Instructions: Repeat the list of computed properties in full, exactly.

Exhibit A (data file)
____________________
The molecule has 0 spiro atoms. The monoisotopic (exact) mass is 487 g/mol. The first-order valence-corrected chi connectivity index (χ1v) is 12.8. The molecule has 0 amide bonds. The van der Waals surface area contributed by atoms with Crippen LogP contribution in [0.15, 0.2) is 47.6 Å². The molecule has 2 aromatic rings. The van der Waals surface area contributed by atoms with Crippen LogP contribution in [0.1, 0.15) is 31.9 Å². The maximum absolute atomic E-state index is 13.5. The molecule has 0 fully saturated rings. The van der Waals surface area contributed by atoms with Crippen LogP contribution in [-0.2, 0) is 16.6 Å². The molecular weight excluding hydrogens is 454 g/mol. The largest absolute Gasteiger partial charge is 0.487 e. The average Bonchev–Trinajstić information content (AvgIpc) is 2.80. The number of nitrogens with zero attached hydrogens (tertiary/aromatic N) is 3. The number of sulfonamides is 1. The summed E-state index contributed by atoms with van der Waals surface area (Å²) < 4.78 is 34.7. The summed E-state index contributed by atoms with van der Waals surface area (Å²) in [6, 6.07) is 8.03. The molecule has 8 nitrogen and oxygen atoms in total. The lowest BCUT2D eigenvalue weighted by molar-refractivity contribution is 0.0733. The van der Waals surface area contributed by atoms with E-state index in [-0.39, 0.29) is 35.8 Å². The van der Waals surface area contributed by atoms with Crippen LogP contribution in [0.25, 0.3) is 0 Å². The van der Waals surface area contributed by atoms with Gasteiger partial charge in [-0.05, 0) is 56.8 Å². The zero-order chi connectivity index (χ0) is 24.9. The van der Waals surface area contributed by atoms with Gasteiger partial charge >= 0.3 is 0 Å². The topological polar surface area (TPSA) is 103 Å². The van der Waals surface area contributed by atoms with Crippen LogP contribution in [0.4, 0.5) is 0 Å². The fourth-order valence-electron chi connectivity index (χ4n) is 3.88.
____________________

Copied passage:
The molecule has 0 spiro atoms. The monoisotopic (exact) mass is 487 g/mol. The first-order valence-corrected chi connectivity index (χ1v) is 12.8. The molecule has 0 amide bonds. The van der Waals surface area contributed by atoms with Crippen LogP contribution in [0.15, 0.2) is 47.6 Å². The molecule has 2 aromatic rings. The van der Waals surface area contributed by atoms with Crippen LogP contribution in [0.1, 0.15) is 31.9 Å². The maximum absolute atomic E-state index is 13.5. The molecule has 0 fully saturated rings. The van der Waals surface area contributed by atoms with Crippen LogP contribution in [-0.2, 0) is 16.6 Å². The molecular weight excluding hydrogens is 454 g/mol. The largest absolute Gasteiger partial charge is 0.487 e. The average Bonchev–Trinajstić information content (AvgIpc) is 2.80. The number of nitrogens with zero attached hydrogens (tertiary/aromatic N) is 3. The number of sulfonamides is 1. The summed E-state index contributed by atoms with van der Waals surface area (Å²) < 4.78 is 34.7. The summed E-state index contributed by atoms with van der Waals surface area (Å²) in [6, 6.07) is 8.03. The molecule has 8 nitrogen and oxygen atoms in total. The lowest BCUT2D eigenvalue weighted by molar-refractivity contribution is 0.0733. The van der Waals surface area contributed by atoms with E-state index in [-0.39, 0.29) is 35.8 Å². The van der Waals surface area contributed by atoms with Crippen LogP contribution in [0.25, 0.3) is 0 Å². The van der Waals surface area contributed by atoms with Gasteiger partial charge in [-0.05, 0) is 56.8 Å². The zero-order chi connectivity index (χ0) is 24.9. The van der Waals surface area contributed by atoms with Gasteiger partial charge >= 0.3 is 0 Å². The topological polar surface area (TPSA) is 103 Å². The van der Waals surface area contributed by atoms with Crippen LogP contribution in [0.4, 0.5) is 0 Å². The fourth-order valence-electron chi connectivity index (χ4n) is 3.88.